A history of Poland, Czechoslovakia, Hungary, Rumania, Yugoslavia, and Bulgaria from the breakup of multinational empires during World War I to the present. The development of nation-states, the rise of Fascism in the thirties, the impact of Communism in the Cold War era.
0188. Rome and Italy: Renaissance to the Present (3 s.h.) S
The decline and fall of the Roman Empire in the west left Italy and Rome shattered, prey for all marauders. Under the leadership of the Popes and Holy Roman Emperors, stability and prosperity returned, and Italy developed the first urban civilization of modern Europe; but wars and foreign domination led to a new period of decline. Yet throughout the modern period Italy and Rome remained centers of important economic, intellectual, and cultural developments. In the 19th century, Italy became a major focus of rising nationalist aspirations.
0198-0199. Independent Studies in History (1-3 s.h.) FS
Prerequisite: Written permission of instructor. Students will do independent research in a field of history with a History faculty member.
0200. From Europe to America (3 s.h.) F
This course stresses the social, economic, and genealogical aspects of the great migration from Europe to America. Issues to be studied are who emigrated and why, the origins and destinations of emigrant populations, the problems of mobility, wealth, and social status, and demographic and social characteristics of emigrants.
0201. Colonial America (3 s.h.) F
The main characteristics of American society before the Revolution (1600 to 1763): how people made a living; the origins of American politics; the growth of slavery; the nature of community, urbanization, religion, education, and social intercourse. Life in distinct colonies compared, and different influences on the future of the United States weighed.
0203. American Revolution and Republic (3 s.h.) S
The development of revolutionary America from 1763 to 1824. Origins and character of America's revolution; military and social character of the war; origins and development of republicanism; the economic and social structure of the early Republic; origins and character of the Constitution; Jefferson's and Hamilton's struggle over the Republic's political economy and foreign policy; and various aspects of early American society such as religion, slavery, the market structure, culture, and women.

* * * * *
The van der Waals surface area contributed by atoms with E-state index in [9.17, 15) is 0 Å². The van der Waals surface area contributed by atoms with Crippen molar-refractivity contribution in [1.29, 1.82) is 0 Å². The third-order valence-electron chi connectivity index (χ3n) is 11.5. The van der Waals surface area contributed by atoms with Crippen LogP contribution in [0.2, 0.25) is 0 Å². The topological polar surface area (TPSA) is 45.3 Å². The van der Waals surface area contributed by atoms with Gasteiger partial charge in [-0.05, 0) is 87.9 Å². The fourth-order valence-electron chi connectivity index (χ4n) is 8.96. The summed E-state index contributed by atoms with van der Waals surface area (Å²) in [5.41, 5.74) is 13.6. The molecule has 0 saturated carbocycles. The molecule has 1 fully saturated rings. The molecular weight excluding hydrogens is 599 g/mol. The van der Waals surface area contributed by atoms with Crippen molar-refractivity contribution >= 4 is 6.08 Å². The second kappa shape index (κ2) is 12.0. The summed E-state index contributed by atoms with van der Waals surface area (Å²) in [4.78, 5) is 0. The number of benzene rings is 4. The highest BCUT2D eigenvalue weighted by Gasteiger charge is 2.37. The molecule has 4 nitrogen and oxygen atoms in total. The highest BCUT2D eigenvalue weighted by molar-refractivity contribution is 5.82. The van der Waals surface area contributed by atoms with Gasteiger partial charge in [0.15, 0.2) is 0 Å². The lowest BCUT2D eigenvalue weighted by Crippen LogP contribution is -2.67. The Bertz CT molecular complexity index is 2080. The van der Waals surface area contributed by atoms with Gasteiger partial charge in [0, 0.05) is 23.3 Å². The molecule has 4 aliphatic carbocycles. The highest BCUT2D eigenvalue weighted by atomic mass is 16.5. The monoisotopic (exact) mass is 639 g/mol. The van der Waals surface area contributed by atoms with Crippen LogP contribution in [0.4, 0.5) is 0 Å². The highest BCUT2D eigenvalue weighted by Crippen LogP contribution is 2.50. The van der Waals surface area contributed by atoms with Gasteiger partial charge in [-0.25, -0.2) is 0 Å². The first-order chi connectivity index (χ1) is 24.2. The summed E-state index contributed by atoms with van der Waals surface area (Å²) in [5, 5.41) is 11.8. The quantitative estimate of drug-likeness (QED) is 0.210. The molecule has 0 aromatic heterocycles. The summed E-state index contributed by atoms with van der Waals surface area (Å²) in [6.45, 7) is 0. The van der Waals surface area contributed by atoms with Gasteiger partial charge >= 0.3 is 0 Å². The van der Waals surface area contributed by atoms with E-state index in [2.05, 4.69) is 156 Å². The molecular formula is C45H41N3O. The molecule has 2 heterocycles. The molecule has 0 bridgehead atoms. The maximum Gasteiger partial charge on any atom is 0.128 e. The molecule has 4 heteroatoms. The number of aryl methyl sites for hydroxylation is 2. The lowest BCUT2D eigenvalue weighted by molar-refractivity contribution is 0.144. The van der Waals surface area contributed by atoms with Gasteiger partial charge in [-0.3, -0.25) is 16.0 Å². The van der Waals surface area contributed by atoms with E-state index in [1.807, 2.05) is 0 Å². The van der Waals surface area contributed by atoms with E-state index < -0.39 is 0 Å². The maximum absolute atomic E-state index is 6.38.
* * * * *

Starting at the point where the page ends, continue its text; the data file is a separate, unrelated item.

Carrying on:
0209. North and South: 1820-1860 (3 s.h.) S
The changes in American life during this period. The growth of democracy and mass politics; the maturing of the political party system; the reform crusade, the growth of sectional conflict; the Old South; slavery and antislavery; expansionism and the Mexican War; the causes of the Civil War.
0210. The Civil War and Reconstruction (3 s.h.) S
Political, military, and social aspects of the war as a central event in American social consciousness. Military and political battles and their impact both immediately and for modern America; economic and political consequences of the war; the reconstruction of the South; the rights of the freed slaves; and the origins of modern America.
0215. America in Transition: 1960-1984 (3 s.h.) S
America in the 1950s, when a strong unity of values existed in politics and society, the break-up of this consensus in the 1960s, its fragmentation in the 1970s, and attempts to reunite the social and political order in the 1980s. The civil rights movement, counter-culture, media and politics from JFK through Reagan, Nixon and Kissinger, Watergate, environmentalism, the New Right, and the nuclear weapons issue.
0217. Popular Culture in 20th Century America (3 s.h.) F
Historical development and interrelation of mass media, music, art, architecture, fads, fashions, and popular tastes with American ideas, values, and attitudes since 1900. Also includes motion pictures, Art Deco, sports, social mores, and advertising. (Cross-listed with American Studies 0127.)
0222. American Social History: Modern Period (3 s.h.) S
The main themes of this course are the development of American industrial society from 1870 to 1940 and the shift from an industrial to a post-industrial society since 1940. Specific topics, related to these general themes, include: the effects of technology, economic change, and war; immigration; racial minorities; the media; and the impact of government on society.
0226. Development of the Modern American City (3 s.h.) S